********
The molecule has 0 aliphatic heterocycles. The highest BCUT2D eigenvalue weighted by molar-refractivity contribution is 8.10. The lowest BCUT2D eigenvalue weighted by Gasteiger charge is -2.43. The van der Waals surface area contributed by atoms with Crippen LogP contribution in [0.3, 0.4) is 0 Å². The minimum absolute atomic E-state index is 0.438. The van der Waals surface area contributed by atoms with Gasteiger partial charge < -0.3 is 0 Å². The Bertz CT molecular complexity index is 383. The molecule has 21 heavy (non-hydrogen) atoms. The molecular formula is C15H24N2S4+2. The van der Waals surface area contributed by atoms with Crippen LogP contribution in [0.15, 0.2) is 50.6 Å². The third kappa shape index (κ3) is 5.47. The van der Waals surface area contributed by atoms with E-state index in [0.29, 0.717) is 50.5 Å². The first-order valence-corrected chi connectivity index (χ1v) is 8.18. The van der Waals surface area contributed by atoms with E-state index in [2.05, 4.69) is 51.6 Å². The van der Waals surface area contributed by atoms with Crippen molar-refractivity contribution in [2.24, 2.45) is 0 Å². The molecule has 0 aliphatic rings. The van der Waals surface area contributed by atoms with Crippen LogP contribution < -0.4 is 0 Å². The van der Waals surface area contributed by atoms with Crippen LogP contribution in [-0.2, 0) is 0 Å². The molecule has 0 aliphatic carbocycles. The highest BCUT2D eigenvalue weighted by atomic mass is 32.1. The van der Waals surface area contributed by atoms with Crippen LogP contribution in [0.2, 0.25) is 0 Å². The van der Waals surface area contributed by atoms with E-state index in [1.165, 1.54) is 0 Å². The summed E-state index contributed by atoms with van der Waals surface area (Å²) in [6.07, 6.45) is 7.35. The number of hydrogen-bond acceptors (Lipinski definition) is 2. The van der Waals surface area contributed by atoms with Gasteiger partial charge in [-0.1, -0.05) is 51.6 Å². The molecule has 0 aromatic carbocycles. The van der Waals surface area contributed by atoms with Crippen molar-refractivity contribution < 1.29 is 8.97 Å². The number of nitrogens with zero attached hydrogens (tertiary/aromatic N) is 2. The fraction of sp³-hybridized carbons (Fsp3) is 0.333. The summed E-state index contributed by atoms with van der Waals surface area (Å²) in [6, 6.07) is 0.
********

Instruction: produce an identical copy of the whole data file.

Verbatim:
The molecule has 0 aliphatic heterocycles. The highest BCUT2D eigenvalue weighted by molar-refractivity contribution is 8.10. The lowest BCUT2D eigenvalue weighted by Gasteiger charge is -2.43. The van der Waals surface area contributed by atoms with Crippen LogP contribution in [0.3, 0.4) is 0 Å². The minimum absolute atomic E-state index is 0.438. The van der Waals surface area contributed by atoms with Gasteiger partial charge < -0.3 is 0 Å². The Bertz CT molecular complexity index is 383. The molecule has 21 heavy (non-hydrogen) atoms. The molecular formula is C15H24N2S4+2. The van der Waals surface area contributed by atoms with Crippen LogP contribution in [0.15, 0.2) is 50.6 Å². The third kappa shape index (κ3) is 5.47. The van der Waals surface area contributed by atoms with E-state index in [0.29, 0.717) is 50.5 Å². The first-order valence-corrected chi connectivity index (χ1v) is 8.18. The van der Waals surface area contributed by atoms with E-state index in [2.05, 4.69) is 51.6 Å². The van der Waals surface area contributed by atoms with Crippen molar-refractivity contribution in [2.24, 2.45) is 0 Å². The molecule has 0 aliphatic rings. The van der Waals surface area contributed by atoms with Crippen LogP contribution < -0.4 is 0 Å². The van der Waals surface area contributed by atoms with Crippen LogP contribution in [-0.2, 0) is 0 Å². The molecule has 0 aliphatic carbocycles. The highest BCUT2D eigenvalue weighted by atomic mass is 32.1. The van der Waals surface area contributed by atoms with Crippen LogP contribution in [0.2, 0.25) is 0 Å². The van der Waals surface area contributed by atoms with E-state index in [1.165, 1.54) is 0 Å². The summed E-state index contributed by atoms with van der Waals surface area (Å²) in [6.07, 6.45) is 7.35. The number of hydrogen-bond acceptors (Lipinski definition) is 2. The van der Waals surface area contributed by atoms with Gasteiger partial charge in [-0.1, -0.05) is 51.6 Å². The molecule has 0 aromatic carbocycles. The van der Waals surface area contributed by atoms with Crippen molar-refractivity contribution < 1.29 is 8.97 Å². The number of nitrogens with zero attached hydrogens (tertiary/aromatic N) is 2. The fraction of sp³-hybridized carbons (Fsp3) is 0.333. The summed E-state index contributed by atoms with van der Waals surface area (Å²) in [6, 6.07) is 0.